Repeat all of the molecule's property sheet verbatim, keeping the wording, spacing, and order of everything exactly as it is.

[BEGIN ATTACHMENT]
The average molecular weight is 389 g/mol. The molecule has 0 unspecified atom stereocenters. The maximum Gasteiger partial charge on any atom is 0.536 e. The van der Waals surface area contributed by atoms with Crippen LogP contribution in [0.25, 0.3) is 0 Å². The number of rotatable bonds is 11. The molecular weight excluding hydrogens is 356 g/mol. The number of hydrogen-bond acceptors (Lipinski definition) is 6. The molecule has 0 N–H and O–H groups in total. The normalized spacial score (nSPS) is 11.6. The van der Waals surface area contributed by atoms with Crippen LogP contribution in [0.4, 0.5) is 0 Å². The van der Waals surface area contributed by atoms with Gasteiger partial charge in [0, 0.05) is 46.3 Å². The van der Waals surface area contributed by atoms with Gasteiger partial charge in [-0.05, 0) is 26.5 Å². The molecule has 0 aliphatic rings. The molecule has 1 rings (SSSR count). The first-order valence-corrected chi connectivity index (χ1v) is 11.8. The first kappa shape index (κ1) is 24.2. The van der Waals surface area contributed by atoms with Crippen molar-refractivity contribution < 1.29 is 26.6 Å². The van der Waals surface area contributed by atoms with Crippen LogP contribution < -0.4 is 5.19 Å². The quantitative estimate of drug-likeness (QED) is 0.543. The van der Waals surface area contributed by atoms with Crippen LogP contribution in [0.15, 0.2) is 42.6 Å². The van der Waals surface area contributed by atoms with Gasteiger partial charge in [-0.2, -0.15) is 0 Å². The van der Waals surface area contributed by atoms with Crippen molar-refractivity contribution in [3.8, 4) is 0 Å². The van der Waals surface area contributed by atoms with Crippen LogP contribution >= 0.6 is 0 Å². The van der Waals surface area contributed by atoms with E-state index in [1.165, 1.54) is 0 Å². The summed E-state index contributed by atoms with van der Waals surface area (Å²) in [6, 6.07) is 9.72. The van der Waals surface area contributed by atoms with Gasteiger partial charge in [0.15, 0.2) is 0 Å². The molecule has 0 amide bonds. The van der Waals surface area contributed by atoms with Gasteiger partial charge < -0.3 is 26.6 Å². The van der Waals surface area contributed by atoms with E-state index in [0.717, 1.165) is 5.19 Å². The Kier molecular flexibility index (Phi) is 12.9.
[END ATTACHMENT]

The average molecular weight is 389 g/mol. The molecule has 0 unspecified atom stereocenters. The maximum Gasteiger partial charge on any atom is 0.536 e. The van der Waals surface area contributed by atoms with Crippen LogP contribution in [0.25, 0.3) is 0 Å². The number of rotatable bonds is 11. The molecular weight excluding hydrogens is 356 g/mol. The number of hydrogen-bond acceptors (Lipinski definition) is 6. The molecule has 0 N–H and O–H groups in total. The normalized spacial score (nSPS) is 11.6. The van der Waals surface area contributed by atoms with Crippen LogP contribution in [0.4, 0.5) is 0 Å². The van der Waals surface area contributed by atoms with Gasteiger partial charge in [0, 0.05) is 46.3 Å². The van der Waals surface area contributed by atoms with Gasteiger partial charge in [-0.05, 0) is 26.5 Å². The molecule has 0 aliphatic rings. The molecule has 1 rings (SSSR count). The first-order valence-corrected chi connectivity index (χ1v) is 11.8. The first kappa shape index (κ1) is 24.2. The van der Waals surface area contributed by atoms with Crippen molar-refractivity contribution < 1.29 is 26.6 Å². The van der Waals surface area contributed by atoms with Crippen LogP contribution < -0.4 is 5.19 Å². The quantitative estimate of drug-likeness (QED) is 0.543. The van der Waals surface area contributed by atoms with Crippen LogP contribution in [0.15, 0.2) is 42.6 Å². The van der Waals surface area contributed by atoms with Gasteiger partial charge in [-0.2, -0.15) is 0 Å². The van der Waals surface area contributed by atoms with Crippen molar-refractivity contribution in [3.8, 4) is 0 Å². The van der Waals surface area contributed by atoms with Crippen LogP contribution >= 0.6 is 0 Å². The van der Waals surface area contributed by atoms with E-state index in [1.165, 1.54) is 0 Å². The summed E-state index contributed by atoms with van der Waals surface area (Å²) in [6, 6.07) is 9.72. The van der Waals surface area contributed by atoms with Gasteiger partial charge in [0.15, 0.2) is 0 Å². The molecule has 0 amide bonds. The van der Waals surface area contributed by atoms with Gasteiger partial charge < -0.3 is 26.6 Å². The van der Waals surface area contributed by atoms with E-state index in [0.717, 1.165) is 5.19 Å². The Kier molecular flexibility index (Phi) is 12.9.